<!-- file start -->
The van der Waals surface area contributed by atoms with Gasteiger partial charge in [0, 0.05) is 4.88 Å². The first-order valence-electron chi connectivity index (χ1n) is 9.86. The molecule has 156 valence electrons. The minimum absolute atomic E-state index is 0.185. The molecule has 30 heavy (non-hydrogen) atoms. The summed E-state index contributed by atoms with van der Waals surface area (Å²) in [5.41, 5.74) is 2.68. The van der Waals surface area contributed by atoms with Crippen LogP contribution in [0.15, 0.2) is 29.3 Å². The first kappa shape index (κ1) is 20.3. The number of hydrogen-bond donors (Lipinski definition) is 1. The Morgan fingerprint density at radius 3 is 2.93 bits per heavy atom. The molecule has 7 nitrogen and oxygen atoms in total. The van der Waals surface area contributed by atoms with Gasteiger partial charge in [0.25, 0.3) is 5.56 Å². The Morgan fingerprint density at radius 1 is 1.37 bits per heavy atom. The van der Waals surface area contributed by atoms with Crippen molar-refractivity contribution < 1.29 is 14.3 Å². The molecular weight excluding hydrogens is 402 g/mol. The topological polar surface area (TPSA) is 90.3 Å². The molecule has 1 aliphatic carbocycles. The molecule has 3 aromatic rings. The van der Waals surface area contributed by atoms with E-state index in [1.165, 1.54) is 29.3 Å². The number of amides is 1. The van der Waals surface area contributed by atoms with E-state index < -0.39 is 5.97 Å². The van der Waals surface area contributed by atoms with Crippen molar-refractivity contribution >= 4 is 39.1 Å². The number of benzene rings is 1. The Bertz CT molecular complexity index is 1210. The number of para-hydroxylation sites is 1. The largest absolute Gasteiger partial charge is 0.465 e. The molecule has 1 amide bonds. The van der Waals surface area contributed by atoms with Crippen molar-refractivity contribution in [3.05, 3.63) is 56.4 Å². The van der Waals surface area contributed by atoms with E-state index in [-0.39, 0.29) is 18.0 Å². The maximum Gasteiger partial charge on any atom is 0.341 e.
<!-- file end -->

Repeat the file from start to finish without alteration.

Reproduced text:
The van der Waals surface area contributed by atoms with Gasteiger partial charge in [0, 0.05) is 4.88 Å². The first-order valence-electron chi connectivity index (χ1n) is 9.86. The molecule has 156 valence electrons. The minimum absolute atomic E-state index is 0.185. The molecule has 30 heavy (non-hydrogen) atoms. The summed E-state index contributed by atoms with van der Waals surface area (Å²) in [5.41, 5.74) is 2.68. The van der Waals surface area contributed by atoms with Crippen LogP contribution in [0.15, 0.2) is 29.3 Å². The first kappa shape index (κ1) is 20.3. The number of hydrogen-bond donors (Lipinski definition) is 1. The Morgan fingerprint density at radius 3 is 2.93 bits per heavy atom. The molecule has 7 nitrogen and oxygen atoms in total. The van der Waals surface area contributed by atoms with Gasteiger partial charge in [0.25, 0.3) is 5.56 Å². The Morgan fingerprint density at radius 1 is 1.37 bits per heavy atom. The van der Waals surface area contributed by atoms with Crippen molar-refractivity contribution < 1.29 is 14.3 Å². The molecular weight excluding hydrogens is 402 g/mol. The topological polar surface area (TPSA) is 90.3 Å². The molecule has 1 aliphatic carbocycles. The molecule has 3 aromatic rings. The van der Waals surface area contributed by atoms with E-state index in [1.165, 1.54) is 29.3 Å². The number of amides is 1. The van der Waals surface area contributed by atoms with E-state index < -0.39 is 5.97 Å². The van der Waals surface area contributed by atoms with Crippen molar-refractivity contribution >= 4 is 39.1 Å². The number of benzene rings is 1. The Bertz CT molecular complexity index is 1210. The number of para-hydroxylation sites is 1. The largest absolute Gasteiger partial charge is 0.465 e. The molecule has 1 amide bonds. The van der Waals surface area contributed by atoms with Crippen molar-refractivity contribution in [3.05, 3.63) is 56.4 Å². The van der Waals surface area contributed by atoms with E-state index in [-0.39, 0.29) is 18.0 Å². The maximum Gasteiger partial charge on any atom is 0.341 e.